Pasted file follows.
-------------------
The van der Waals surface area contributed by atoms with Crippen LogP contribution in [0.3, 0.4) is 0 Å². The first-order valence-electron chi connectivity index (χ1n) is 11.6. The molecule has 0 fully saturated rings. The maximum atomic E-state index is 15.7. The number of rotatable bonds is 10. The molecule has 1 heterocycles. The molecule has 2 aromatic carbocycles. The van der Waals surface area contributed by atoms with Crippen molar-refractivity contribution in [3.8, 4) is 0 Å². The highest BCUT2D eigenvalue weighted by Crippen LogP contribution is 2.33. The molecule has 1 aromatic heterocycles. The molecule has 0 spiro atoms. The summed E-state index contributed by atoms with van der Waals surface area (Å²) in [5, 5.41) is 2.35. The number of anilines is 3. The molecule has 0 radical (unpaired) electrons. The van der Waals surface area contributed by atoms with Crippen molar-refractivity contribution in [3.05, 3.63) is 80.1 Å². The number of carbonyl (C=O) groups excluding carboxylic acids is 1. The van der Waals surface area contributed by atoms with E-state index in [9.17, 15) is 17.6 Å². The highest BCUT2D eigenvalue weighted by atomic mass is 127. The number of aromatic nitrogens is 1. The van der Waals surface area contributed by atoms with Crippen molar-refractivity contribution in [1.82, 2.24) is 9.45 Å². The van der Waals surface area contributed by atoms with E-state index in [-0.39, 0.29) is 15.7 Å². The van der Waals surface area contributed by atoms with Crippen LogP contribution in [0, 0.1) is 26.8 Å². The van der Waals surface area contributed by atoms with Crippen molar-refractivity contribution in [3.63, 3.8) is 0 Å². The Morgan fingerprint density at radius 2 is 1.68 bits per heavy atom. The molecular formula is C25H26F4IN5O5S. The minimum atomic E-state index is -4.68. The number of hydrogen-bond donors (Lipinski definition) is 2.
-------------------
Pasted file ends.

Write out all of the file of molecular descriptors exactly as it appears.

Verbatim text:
The van der Waals surface area contributed by atoms with Crippen LogP contribution in [0.3, 0.4) is 0 Å². The first-order valence-electron chi connectivity index (χ1n) is 11.6. The molecule has 0 fully saturated rings. The maximum atomic E-state index is 15.7. The number of rotatable bonds is 10. The molecule has 1 heterocycles. The molecule has 2 aromatic carbocycles. The van der Waals surface area contributed by atoms with Crippen molar-refractivity contribution in [3.8, 4) is 0 Å². The highest BCUT2D eigenvalue weighted by Crippen LogP contribution is 2.33. The molecule has 1 aromatic heterocycles. The molecule has 0 spiro atoms. The summed E-state index contributed by atoms with van der Waals surface area (Å²) in [5, 5.41) is 2.35. The number of anilines is 3. The molecule has 0 radical (unpaired) electrons. The van der Waals surface area contributed by atoms with Crippen molar-refractivity contribution in [3.05, 3.63) is 80.1 Å². The number of carbonyl (C=O) groups excluding carboxylic acids is 1. The van der Waals surface area contributed by atoms with E-state index in [9.17, 15) is 17.6 Å². The highest BCUT2D eigenvalue weighted by atomic mass is 127. The number of aromatic nitrogens is 1. The van der Waals surface area contributed by atoms with Crippen molar-refractivity contribution in [1.82, 2.24) is 9.45 Å². The van der Waals surface area contributed by atoms with E-state index in [-0.39, 0.29) is 15.7 Å². The van der Waals surface area contributed by atoms with Crippen LogP contribution in [0, 0.1) is 26.8 Å². The van der Waals surface area contributed by atoms with Crippen molar-refractivity contribution in [3.63, 3.8) is 0 Å². The Morgan fingerprint density at radius 2 is 1.68 bits per heavy atom. The molecular formula is C25H26F4IN5O5S. The minimum atomic E-state index is -4.68. The number of hydrogen-bond donors (Lipinski definition) is 2.